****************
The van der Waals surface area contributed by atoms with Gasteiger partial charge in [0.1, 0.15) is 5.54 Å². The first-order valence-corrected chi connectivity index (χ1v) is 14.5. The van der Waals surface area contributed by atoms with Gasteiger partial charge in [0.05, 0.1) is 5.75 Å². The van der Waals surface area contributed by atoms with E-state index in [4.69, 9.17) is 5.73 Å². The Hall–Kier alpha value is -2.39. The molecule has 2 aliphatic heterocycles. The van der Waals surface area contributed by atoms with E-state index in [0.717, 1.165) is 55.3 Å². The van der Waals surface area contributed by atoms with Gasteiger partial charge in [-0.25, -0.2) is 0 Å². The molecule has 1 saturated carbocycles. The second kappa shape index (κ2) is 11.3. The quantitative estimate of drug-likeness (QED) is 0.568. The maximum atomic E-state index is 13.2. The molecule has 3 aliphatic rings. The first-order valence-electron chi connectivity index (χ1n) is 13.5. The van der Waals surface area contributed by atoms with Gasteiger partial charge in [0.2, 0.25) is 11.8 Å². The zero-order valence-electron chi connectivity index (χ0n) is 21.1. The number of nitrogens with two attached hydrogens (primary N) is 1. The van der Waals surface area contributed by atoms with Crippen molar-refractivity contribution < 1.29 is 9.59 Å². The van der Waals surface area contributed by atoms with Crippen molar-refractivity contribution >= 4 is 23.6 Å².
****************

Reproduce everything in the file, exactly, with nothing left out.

The van der Waals surface area contributed by atoms with Gasteiger partial charge in [0.1, 0.15) is 5.54 Å². The first-order valence-corrected chi connectivity index (χ1v) is 14.5. The van der Waals surface area contributed by atoms with Gasteiger partial charge in [0.05, 0.1) is 5.75 Å². The van der Waals surface area contributed by atoms with E-state index in [4.69, 9.17) is 5.73 Å². The Hall–Kier alpha value is -2.39. The molecule has 2 aliphatic heterocycles. The van der Waals surface area contributed by atoms with E-state index in [0.717, 1.165) is 55.3 Å². The van der Waals surface area contributed by atoms with Gasteiger partial charge in [-0.25, -0.2) is 0 Å². The molecule has 1 saturated carbocycles. The second kappa shape index (κ2) is 11.3. The quantitative estimate of drug-likeness (QED) is 0.568. The maximum atomic E-state index is 13.2. The molecule has 3 aliphatic rings. The first-order valence-electron chi connectivity index (χ1n) is 13.5. The van der Waals surface area contributed by atoms with Gasteiger partial charge in [0.2, 0.25) is 11.8 Å². The zero-order valence-electron chi connectivity index (χ0n) is 21.1. The number of nitrogens with two attached hydrogens (primary N) is 1. The van der Waals surface area contributed by atoms with Crippen molar-refractivity contribution < 1.29 is 9.59 Å². The van der Waals surface area contributed by atoms with Crippen molar-refractivity contribution >= 4 is 23.6 Å².